There has been a lot of discussion around the notion of the general intellect, mostly coming from the so called autonomia or post-autonomia thinkers like Antonio Negri, Paolo Virno, Christian Marazzi, Franco ‘Bifo’ Berardi and Maurizo Lazzarato. For the autonomist, the general intellect has some of the qualities of living labour; it is self-reflexive, affective, cooperative, communicative and creative. For them, these qualities can also be applied to politics, and can therefore produce self-organisation antagonistic to capital.

Responding to this line of thought in her text, ‘Living Labour, Form-Giving Fire’, Katja Diefenbach points out some of the problems of romanticising living labour by incorporating not only our creative capacity but by also making it intrinsically political.

Thus, an effect of the political can dangerously consist of subordinating revolt and dream to the economic primacy of effective doing. The organisation which we are able to give to ourselves would have to do both: coordinate and keep a distance to the process of a radical break; it would have to reject the romantic tradition, by not equating the political with the living and a common to be produced. (2)

Nevertheless we can agree with Paulo Virno when he argues that Marx was wrong to see the general intellect as fixed capital, since now increasingly humans are becoming the machines themselves, the general intellect is not fixed capital but living labour before it is objectified. The general intellect is not value itself but the potential to produce value:

They are not units of measure; they constitute the immeasurable presupposition of heterogeneous effective possibilities. (3)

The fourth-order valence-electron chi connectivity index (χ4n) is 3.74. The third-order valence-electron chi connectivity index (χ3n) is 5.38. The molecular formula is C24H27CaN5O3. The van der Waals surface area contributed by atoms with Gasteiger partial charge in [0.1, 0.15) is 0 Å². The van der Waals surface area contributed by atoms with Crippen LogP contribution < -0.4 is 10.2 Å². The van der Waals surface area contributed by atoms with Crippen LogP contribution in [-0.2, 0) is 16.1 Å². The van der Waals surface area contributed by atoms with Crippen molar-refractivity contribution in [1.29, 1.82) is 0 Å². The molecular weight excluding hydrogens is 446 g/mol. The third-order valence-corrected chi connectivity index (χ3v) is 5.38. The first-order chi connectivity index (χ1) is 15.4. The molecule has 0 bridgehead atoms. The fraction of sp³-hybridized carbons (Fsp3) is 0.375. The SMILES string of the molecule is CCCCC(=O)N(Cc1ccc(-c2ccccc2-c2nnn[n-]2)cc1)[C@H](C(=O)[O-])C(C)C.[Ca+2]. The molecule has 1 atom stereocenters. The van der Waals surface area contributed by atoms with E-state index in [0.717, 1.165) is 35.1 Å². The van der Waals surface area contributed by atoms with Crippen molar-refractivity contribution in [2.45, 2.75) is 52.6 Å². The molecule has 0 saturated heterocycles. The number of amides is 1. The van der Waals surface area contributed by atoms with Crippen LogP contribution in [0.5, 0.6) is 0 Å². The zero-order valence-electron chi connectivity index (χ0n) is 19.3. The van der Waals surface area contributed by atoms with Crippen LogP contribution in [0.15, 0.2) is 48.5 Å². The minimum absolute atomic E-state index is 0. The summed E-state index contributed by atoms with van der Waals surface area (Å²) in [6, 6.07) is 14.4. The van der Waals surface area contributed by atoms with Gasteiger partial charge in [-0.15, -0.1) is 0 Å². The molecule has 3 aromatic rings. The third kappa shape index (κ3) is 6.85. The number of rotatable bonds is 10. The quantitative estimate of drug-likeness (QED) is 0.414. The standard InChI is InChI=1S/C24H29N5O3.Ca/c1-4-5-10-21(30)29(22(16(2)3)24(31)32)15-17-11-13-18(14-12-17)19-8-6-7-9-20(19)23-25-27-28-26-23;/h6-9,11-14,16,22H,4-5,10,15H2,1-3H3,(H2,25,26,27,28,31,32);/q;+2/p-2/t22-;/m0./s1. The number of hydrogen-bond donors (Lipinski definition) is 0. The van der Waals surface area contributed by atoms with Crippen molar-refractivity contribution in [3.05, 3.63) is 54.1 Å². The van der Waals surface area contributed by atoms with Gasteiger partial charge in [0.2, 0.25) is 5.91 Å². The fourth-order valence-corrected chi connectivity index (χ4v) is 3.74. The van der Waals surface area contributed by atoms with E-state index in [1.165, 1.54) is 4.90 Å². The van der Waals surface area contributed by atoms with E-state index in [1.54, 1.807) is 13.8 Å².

As human creativity is more variable and heterogeneous than a machine, the framing of it and the production of value through it is more complex. The manager appropriates life processes that he or she might not be able to evaluate immediately, but when the potential of our living labour is realised he or she knows how to define, measure and market it.


I have absolutely nothing against appropriation or plagiarism, especially if it helps us to counter notions of authorship, copyright and individual creativity. As the Comte de Lautréamont wrote: “Plagiarism is necessary. Progress demands it.” (4)  But there are different types of appropriation. Appropriation of works of art and music can help to transgress established notions of originality, ontological conceptions of the artwork and what it means to be an artist. In other words, it can help to challenge notions of quality, taste, craft and individualised production. Nonetheless, the key form of appropriation is that which the capitalist exacts upon the worker by appropriating his or her labour capacity.

In some instances, the two forms of appropriation are combined: in the name of the critique of authorship, and as a way of questioning the passive condition of the audience, the managerial artist appropriates the audiences’ general intellect by giving them the feeling of possessing a certain subjective agency (living labour that is yet to be objectified). However, beyond this appearance of agency, the artist’s framing of the situation generates surplus value for his/herself – in the form of cultural capital etc. – which far exceeds the benefit to the audience.